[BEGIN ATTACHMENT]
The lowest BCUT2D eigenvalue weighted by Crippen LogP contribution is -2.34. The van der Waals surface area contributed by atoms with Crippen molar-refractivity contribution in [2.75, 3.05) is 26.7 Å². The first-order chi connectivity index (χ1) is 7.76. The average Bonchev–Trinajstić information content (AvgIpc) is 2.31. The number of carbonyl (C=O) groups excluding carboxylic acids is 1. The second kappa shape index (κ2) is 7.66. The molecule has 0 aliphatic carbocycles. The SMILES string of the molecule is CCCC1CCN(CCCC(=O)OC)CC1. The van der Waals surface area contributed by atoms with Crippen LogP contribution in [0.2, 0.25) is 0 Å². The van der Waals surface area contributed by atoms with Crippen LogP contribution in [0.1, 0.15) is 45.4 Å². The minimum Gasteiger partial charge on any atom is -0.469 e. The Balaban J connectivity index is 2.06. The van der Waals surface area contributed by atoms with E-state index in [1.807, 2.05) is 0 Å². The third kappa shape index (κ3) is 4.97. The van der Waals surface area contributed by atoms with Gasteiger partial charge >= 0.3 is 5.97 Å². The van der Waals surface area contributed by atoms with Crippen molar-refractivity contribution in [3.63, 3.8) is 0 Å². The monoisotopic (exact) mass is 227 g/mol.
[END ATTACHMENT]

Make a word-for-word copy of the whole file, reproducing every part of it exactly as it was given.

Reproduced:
The lowest BCUT2D eigenvalue weighted by Crippen LogP contribution is -2.34. The van der Waals surface area contributed by atoms with Crippen molar-refractivity contribution in [2.75, 3.05) is 26.7 Å². The first-order chi connectivity index (χ1) is 7.76. The average Bonchev–Trinajstić information content (AvgIpc) is 2.31. The number of carbonyl (C=O) groups excluding carboxylic acids is 1. The second kappa shape index (κ2) is 7.66. The molecule has 0 aliphatic carbocycles. The SMILES string of the molecule is CCCC1CCN(CCCC(=O)OC)CC1. The van der Waals surface area contributed by atoms with Crippen LogP contribution in [0.2, 0.25) is 0 Å². The van der Waals surface area contributed by atoms with Crippen LogP contribution in [0.1, 0.15) is 45.4 Å². The minimum Gasteiger partial charge on any atom is -0.469 e. The Balaban J connectivity index is 2.06. The van der Waals surface area contributed by atoms with E-state index in [1.807, 2.05) is 0 Å². The third kappa shape index (κ3) is 4.97. The van der Waals surface area contributed by atoms with Gasteiger partial charge >= 0.3 is 5.97 Å². The van der Waals surface area contributed by atoms with Crippen molar-refractivity contribution in [3.63, 3.8) is 0 Å². The monoisotopic (exact) mass is 227 g/mol.